Tag Archives: hard disk

EMC Unity: simplicity redefined

EMC Unity

It’s been a while since the VNX2 was born: September 2013, I remember it very well. Being a part of the EMC Elect, I was invited to be at the actual launch in Milan (Italy) and what a ride it was! The whole launch was wrapped around Formula 1 technology and it sure was “speed 2 lead“. That “old” VNX2, which I’m still perfectly happy with by the way, was a revolution in my humble opinion: multi-core everything, in short MCx. And yes, it was like everything just went faster, smoother and better.

New technologies

But with new technologies popping up every so many months now, it was time for a new mid-range storage array. Flash storage isn’t a novelty anymore, it’s a must! And the “old” hybrid arrays were fine, but needed some fine-tuning. With flash devices growing bigger every quarter or half a year and faster as well, the whole back-end needed an upgrade. The old 6 Gb back-end (x4) needed an upgrade.

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The next big merger? Western Digital wants to buy SanDisk!

WD SanDisk

According to rumors Western Digital would love to buy SanDisk for $19B. Multiple companies are interested in buying SanDisk, but it’s WD that seems to have the advantage. The deal will perhaps already take place during next week!

Micron also interested

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SCSI, (P)ATA, SAS, NL-SAS and SATA, what’s the difference? (part 2)

So what else is there that differentiates SCSI, (P)ATA, SAS, NL-SAS and SATA?

Size matters

In part 1 we talked about Rotations Per Minute and Command Queuing, but what else is there that makes a certain drive a better choice than any other? Other differences are the size of the platters. Commonly used are 3.5 inch and 2.5 inch. Although it makes sense that smaller platters can rotate faster than larger platters in the end only the size of the drive cage matters. It’s in fact somewhat weird that most 2.5 inch drives now rotate at 10k RPM and the 3.5 inch drives at 15k. Being able to cool the device is probably the main reason why a 10k drive only spins at 10k RPM. If it would rotate any faster, it would heat up more and heat dissipation could become a serious problem. So if you need a high GB per square meter density and performance doesn’t really matter, then the 2.5 inch drives make sense, but if performance is the key differentiator, the more IOps you can squeeze out of each drive, the better. And since we’re not discussing data center designs here, only quality / performance counts.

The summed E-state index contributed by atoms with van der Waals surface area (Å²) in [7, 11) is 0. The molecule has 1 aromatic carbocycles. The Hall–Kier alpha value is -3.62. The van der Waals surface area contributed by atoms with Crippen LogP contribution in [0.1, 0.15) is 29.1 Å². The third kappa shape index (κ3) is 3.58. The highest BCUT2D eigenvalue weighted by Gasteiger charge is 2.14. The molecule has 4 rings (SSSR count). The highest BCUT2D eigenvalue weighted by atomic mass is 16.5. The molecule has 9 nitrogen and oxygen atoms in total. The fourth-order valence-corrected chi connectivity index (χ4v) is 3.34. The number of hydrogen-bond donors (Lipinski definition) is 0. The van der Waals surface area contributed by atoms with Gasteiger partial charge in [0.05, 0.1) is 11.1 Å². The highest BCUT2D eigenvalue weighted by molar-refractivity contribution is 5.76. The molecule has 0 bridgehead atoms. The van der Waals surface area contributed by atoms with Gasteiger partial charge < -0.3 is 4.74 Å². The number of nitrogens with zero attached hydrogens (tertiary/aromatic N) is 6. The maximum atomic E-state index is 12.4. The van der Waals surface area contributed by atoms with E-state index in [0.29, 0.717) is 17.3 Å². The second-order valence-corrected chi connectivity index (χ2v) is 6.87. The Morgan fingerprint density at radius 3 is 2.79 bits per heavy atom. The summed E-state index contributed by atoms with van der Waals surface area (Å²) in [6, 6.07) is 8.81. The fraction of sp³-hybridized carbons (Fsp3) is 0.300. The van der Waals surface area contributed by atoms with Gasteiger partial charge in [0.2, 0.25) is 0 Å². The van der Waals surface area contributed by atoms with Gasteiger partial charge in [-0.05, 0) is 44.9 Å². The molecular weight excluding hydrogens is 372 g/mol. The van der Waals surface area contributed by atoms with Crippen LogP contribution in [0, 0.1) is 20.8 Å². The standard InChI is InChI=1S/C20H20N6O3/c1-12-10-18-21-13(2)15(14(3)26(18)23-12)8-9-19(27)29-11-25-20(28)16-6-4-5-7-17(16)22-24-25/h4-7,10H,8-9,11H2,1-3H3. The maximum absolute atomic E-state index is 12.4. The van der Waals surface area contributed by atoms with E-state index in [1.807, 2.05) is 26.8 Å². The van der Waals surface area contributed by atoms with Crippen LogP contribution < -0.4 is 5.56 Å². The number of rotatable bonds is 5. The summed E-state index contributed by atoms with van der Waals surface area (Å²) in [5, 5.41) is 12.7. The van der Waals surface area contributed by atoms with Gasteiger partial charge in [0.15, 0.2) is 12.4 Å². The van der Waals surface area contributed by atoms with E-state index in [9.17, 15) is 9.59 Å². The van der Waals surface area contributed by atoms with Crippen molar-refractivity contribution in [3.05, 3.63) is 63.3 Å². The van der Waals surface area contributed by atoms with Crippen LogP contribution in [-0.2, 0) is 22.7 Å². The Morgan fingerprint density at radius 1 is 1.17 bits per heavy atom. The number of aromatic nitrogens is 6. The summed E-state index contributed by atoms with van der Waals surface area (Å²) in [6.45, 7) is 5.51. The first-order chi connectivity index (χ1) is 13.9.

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SCSI, (P)ATA, SAS, NL-SAS and SATA, what’s the difference? (part 1)

Everybody needs storage space nowadays. Whether it is used for high performance computing or simply storing family snapshots, we all need room to store data which is important to us.

In the old days (the 1990s) things were fairly easy: you had either ATA or SCSI. The much older RLL and MFM are now called ancient and therefore not talked about in this article. ATA was mainstream for about 10 years and SCSI was expensive, but also very fast. Both standards used a flatcable and the data was sent to and from the drive in parallel. But when speeds increased the timing of each of the separate signals became difficult and just like cd players in the 1980s manufacturers started using serial lines. This meant that higher speeds could be accomplished and also that the huge flatcables were now traded in for much smaller cable, which improved the airflow as well.

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